Genomenon’s Automated Genomic Search Engine Mastermind Illuminates Current Trends in Genomic Literature – A Look at the Top Cited Variants Across the Scientific Literature

For this month’s “Company Spotlight” blog series we are taking a deeper look at Mastermind, an automated genomic search engine created by Genomenon, a University of Michigan spin-off. Mastermind, a comprehensive database of genomic disease-to-gene-to-variant associations, supports its users to search through millions of full text articles from the primary medical literature to identify variants of interest, prioritize them, and retrieve relevant articles for disease-gene-variant combinations. Rather than providing a regular Q&A with a company representative, we thought of illustrating the richness of Mastermind’s content and the associated functionalities via the retrieval of interesting citation data, as provided by Mark Kiel (CSO and co-Founder at Genomenon) and Lauren Chunn (Data Processing Intern at Genomenon). Specifically, the Genomenon team supplied a current trends analysis of widely cited variants within the genomic literature. Through this process they are able to paint a picture of the changing landscape of genomic research and medicine, from variants that have remained a common feature for decades to newly emerging variants over the last few years.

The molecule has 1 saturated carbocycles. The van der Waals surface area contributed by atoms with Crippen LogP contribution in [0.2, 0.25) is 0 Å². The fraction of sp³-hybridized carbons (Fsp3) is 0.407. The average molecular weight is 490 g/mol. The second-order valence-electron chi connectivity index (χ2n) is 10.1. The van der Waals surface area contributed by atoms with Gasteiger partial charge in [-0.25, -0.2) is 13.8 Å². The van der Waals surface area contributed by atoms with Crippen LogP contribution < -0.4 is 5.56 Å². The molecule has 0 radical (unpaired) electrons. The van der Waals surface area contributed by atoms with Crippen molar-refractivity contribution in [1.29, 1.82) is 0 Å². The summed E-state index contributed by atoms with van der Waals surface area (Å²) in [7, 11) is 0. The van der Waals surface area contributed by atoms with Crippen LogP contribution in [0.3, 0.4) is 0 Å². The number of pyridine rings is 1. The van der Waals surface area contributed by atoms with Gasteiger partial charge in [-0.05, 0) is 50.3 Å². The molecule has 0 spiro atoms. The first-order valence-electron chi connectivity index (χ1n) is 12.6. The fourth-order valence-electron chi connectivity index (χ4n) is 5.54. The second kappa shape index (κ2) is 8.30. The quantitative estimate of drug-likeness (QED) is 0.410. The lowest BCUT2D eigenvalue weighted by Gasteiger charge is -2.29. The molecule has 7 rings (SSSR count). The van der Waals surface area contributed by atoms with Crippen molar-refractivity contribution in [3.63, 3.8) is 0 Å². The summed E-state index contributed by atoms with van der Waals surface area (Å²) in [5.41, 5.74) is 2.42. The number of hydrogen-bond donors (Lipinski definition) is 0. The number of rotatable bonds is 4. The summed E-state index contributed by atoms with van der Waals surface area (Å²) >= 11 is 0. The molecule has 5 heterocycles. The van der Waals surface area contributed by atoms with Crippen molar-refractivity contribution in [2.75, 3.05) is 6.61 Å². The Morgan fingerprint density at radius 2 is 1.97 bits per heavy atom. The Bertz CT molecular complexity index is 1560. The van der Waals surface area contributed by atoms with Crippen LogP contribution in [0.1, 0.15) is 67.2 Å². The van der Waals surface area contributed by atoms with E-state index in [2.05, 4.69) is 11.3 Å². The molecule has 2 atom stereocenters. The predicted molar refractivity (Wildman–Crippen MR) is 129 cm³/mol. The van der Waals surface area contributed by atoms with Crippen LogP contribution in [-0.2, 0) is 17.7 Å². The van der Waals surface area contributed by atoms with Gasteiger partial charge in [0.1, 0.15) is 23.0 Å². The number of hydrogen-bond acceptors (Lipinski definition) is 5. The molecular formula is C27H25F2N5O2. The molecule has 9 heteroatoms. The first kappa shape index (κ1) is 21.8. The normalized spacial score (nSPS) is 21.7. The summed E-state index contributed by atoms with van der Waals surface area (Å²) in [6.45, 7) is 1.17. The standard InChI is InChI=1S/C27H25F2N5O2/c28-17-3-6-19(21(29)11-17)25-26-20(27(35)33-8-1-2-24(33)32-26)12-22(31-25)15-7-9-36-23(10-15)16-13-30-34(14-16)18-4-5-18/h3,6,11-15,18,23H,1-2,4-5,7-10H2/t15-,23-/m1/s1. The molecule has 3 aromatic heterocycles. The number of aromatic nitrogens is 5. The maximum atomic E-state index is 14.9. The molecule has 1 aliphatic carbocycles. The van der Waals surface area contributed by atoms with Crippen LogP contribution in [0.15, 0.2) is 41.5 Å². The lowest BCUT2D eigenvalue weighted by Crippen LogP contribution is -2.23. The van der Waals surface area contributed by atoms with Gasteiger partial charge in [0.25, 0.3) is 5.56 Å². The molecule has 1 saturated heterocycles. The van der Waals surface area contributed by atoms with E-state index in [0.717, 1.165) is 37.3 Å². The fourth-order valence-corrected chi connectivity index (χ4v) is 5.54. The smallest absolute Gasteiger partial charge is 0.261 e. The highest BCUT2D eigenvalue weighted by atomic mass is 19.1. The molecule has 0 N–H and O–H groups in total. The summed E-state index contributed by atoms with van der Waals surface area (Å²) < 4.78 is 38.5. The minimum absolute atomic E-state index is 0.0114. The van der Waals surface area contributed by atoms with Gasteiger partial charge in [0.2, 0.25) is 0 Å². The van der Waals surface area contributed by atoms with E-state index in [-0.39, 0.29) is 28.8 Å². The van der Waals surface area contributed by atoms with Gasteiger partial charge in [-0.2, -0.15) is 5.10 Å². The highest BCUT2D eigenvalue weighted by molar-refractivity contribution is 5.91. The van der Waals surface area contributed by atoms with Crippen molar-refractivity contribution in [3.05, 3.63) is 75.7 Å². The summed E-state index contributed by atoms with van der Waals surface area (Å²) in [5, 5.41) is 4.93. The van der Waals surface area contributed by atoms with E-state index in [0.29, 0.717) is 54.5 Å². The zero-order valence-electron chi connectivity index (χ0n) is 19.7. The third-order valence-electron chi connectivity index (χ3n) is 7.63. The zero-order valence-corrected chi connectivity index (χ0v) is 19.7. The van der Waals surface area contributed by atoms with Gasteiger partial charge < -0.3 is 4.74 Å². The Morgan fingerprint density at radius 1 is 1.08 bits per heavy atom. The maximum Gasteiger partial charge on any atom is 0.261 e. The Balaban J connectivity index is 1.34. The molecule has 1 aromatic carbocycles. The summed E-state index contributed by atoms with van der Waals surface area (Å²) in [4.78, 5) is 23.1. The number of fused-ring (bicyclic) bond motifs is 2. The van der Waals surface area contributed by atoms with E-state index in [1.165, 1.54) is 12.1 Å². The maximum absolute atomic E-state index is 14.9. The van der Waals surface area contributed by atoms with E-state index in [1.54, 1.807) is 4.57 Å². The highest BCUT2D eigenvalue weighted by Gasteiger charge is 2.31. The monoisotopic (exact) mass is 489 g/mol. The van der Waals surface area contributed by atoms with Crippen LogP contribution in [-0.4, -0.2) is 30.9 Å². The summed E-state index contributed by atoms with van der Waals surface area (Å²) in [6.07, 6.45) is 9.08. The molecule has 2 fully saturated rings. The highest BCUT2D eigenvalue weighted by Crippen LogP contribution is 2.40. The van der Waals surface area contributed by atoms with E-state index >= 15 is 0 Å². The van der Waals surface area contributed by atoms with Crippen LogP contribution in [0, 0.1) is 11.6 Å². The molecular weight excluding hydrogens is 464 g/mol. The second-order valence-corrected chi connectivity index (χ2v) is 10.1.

Genomenon is a 15 person company, headquartered in Ann Arbor, Michigan, and founded in 2014. To date, Genomenon has received $4.5M in funding (Angel, Venture investment and NIH SBIR Fast Track Grant), and has grown to become an independent company.

Mastermind is a genomic search engine comprising an index of titles, abstracts, and full text including figures and tables of 5.7 million prioritized primary articles. New Continue reading

AHSG 2017 Roundup – A Shout Out to the Women in Science

This year’s ASHG conference in Orlando was kicked off with an inspiring plenary talk by the ASHG President Dr. Nancy Cox, celebrating diversity, inviting refugees to join the human genetics research mission, and longing for the day when contributions by female scientists will be as valued and as acknowledged as those of men. She concluded with highlighting contributions of women to genetics and science thus far, and by sharing her desire that the future will have a more positive outlook in this regard.

This powerful opening talk was followed by a presentation by Bill Gates and a conversation between Bill Gates and Dr. Francis Collins on global health and genomics. Gates highlighted different projects the Bill & Melinda Gates Foundation had been Continue reading